I should have seen it coming.  But I was only five by now, when the signs began to show themselves.  I just thought it was normal parent behavior.

So–good strategy, now that I look back on it–Dad got us all into adventures, as a family.  We took fantastic vacations.  One time we drove our 1968 Dodge Sportsman (three-on-the-tree) van clear to Cabo San Lucas, back before it was commercialized, when it was still a bona fide fishing village, then took a ferry across the Sea of Cortez, landed at Puerto Vallarta (too just a fishing village then), and drove up the west coast of mainland Mexico back to our SoCal home.  I have shadowy memories of hammerhead sharks and flying fish, of hostile boys throwing rocks at me and chasing me until I escaped via an elevator with a providentially open door, of a giant crab painted on the bottom of a swimming pool, of sleeping in a hut with a thatched roof, of exciting and tingling smells rising from hot food unlike any I’d ever eaten, of walking out a hundred yards into the ocean in my pajamas and the water being only up to my knees.  It lasted five weeks.  What an adventure!

Another year we spent three weeks tooling around four of the Hawaiian islands, seeing the backside, if you will, of Hawaii.  Memories here include camping in a pop-top VW van on Maui, running across a beach covered with jet black sand on Kauai, and hiking some miles to a secluded beach where–to my seven year-old surprise–a group of women were sunbathing naked.  Mom and Dad looked at me then at each other, shrugged, and doffed their bathing suits too.  I followed suit, or, er, no suit as it were.  When in Hawaii, I figured.

Mom and Dad also got us brothers into snow skiing and backpacking at an early age, something like four for me and six for my brother.  Majestic parts of the Sierras were only a few hours’ drive, so why not?  By the time I was twenty I had experienced mama bears with cubs up close, hiking over snow-covered 13,000-foot passes in August, and enough blizzardy weather to make Abel Tasman proud.  I daydreamed my way through college with visions of summiting Kilimanjaro, Denali, and Aconcagua.  Dad had instilled adventure in me all right!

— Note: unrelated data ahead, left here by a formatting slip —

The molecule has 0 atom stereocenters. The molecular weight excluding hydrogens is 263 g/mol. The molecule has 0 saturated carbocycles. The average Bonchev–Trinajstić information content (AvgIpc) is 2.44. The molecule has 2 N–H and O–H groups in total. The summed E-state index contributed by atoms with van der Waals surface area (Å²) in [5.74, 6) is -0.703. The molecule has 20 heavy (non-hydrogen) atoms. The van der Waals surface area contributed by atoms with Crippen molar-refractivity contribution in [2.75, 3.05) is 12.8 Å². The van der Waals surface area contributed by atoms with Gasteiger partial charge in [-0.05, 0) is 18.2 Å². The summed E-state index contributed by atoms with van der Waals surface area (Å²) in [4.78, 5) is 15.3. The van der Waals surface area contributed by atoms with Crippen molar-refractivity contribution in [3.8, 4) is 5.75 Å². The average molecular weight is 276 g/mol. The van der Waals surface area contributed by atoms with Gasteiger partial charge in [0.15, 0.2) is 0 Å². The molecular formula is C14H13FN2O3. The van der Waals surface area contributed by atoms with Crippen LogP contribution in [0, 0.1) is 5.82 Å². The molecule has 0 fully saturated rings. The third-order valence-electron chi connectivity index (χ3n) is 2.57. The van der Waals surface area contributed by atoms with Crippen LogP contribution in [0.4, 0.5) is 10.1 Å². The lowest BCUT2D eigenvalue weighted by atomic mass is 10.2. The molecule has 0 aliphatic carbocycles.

But it didn’t work.  Tennis wasn’t enough.  Maybe there weren’t enough adventures for her liking.  Maybe she was still harboring a grudge that Dad had sold the Porsche to our pediatrician.  Whatever the case, Mom announced to us guys one day that she had had enough of regular, routine, bland life.  I was on the cusp of thirteen.

By the way, Dick and Carol’s marriage had dissolved by then too.

To the point, earlier I used the word idyllic.  That’s how I saw my life as a boy.  Life was a well-oiled machine for me.  School came around every year in September.  I’d wake up every morning at 6:53am, shower, dress, breakfast, and catch the bus by 7:40.  School began at 8:15, recess bell rang at 10:00, lunch at 11:30, and the end of the school day came at 2:45pm.  Then I’d go home, grab a snack, practice the piano, do my homework, and complete any chores, working around the family dinner.  At certain times of the year we’d adapt to soccer, track, and boy scout schedules; but there was a stable, steady, clear routine.  This was day-to-day life.  Interspersed through the year, of course, were the adventures.  These messed up the day-to-day routine, sure; but, oh, were they fun!  Besides, the daily grind was waiting for us when we got home, sure as a Swiss watch.

But the divorce threw all this into upheaval.  The idyllic family life that I had come to associate with stability and security was suddenly gone.  Nothing seemed stable now.

This of course is the contrast that blindsided me: family stability vs. upheaval.  But, as I said already, I needed to see this contrast, to live it.  You will begin to see why next time.